One of Widnes's oldest buildings has received a brand new look for its garden thanks to church volunteers who have worked to encourage more people to visit and enjoy its grounds.
Grade II listed St. Luke's Church in Farnworth, built in the 12th century, is one of the oldest surviving buildings in the North West.
Volunteers from the church carried out a six-month quest to give its extensive gardens a green makeover, working with the Territorial Army to remove brambles and rubble, rebuilding much of the church's sandstone wall, making the gardens' footpaths fully accessible and creating a wildflower meadow which was in glorious bloom this summer.
Castlefields schoolchildren are learning Shakespeare in the woods thanks to a new educational zone in the Park's woodlands.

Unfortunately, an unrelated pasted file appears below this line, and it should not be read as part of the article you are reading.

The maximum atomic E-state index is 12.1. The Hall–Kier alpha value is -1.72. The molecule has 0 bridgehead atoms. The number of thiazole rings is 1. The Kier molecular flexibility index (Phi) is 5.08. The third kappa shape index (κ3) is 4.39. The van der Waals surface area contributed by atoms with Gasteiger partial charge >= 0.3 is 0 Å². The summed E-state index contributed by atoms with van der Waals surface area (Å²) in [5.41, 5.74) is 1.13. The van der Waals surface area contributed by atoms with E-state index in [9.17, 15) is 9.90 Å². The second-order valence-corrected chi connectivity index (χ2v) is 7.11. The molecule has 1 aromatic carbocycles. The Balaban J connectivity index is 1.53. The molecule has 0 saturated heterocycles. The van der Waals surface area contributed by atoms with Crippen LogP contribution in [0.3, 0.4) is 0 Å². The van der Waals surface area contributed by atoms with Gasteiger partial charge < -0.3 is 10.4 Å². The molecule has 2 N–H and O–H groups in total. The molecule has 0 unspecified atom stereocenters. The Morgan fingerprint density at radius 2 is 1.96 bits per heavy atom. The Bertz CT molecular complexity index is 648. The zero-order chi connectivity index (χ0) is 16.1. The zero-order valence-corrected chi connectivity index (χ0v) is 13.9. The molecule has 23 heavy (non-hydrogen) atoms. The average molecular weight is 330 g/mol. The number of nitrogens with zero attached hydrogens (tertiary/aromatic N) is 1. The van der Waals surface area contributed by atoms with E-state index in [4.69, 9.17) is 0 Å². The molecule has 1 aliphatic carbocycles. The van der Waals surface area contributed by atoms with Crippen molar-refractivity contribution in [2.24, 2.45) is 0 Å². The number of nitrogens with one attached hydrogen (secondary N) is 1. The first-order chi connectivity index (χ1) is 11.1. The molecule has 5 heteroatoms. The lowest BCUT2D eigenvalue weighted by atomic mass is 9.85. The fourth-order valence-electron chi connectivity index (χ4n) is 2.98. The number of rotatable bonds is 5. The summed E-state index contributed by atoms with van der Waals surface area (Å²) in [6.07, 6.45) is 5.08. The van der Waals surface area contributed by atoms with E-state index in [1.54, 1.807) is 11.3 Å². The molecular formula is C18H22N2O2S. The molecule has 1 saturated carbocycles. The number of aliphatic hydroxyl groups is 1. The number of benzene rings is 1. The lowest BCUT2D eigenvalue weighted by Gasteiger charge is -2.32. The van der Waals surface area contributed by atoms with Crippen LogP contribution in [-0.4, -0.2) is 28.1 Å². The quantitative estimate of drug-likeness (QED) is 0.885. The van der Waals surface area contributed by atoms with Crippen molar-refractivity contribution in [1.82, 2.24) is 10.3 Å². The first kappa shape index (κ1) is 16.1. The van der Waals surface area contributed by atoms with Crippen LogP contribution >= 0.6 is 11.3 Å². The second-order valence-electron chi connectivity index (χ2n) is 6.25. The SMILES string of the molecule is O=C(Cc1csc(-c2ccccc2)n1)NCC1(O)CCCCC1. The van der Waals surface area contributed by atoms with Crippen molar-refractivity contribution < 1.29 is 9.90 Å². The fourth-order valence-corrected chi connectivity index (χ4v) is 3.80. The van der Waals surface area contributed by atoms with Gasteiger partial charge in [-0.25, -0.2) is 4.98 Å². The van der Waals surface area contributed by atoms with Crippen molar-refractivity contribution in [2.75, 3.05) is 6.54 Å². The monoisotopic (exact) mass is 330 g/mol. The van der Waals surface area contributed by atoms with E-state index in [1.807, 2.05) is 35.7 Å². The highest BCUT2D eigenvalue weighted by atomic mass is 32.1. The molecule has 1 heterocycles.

Woodland management work tidied up the educational area (with the resulting wood chippings recycled as path surfacing), and a sculpted 'storypole' now acts as a totem pole-like centre-piece for school lessons. A path running through the Park's woodlands has been created, and wooden seating for the education zone is being planned with Halton Borough Council's Landscape Services Division.
Both projects have been coordinated by The Mersey Forest and funded through the Landfill Communities Fund by Runcorn-based chemical manufacturer INEOS ChlorVinyls.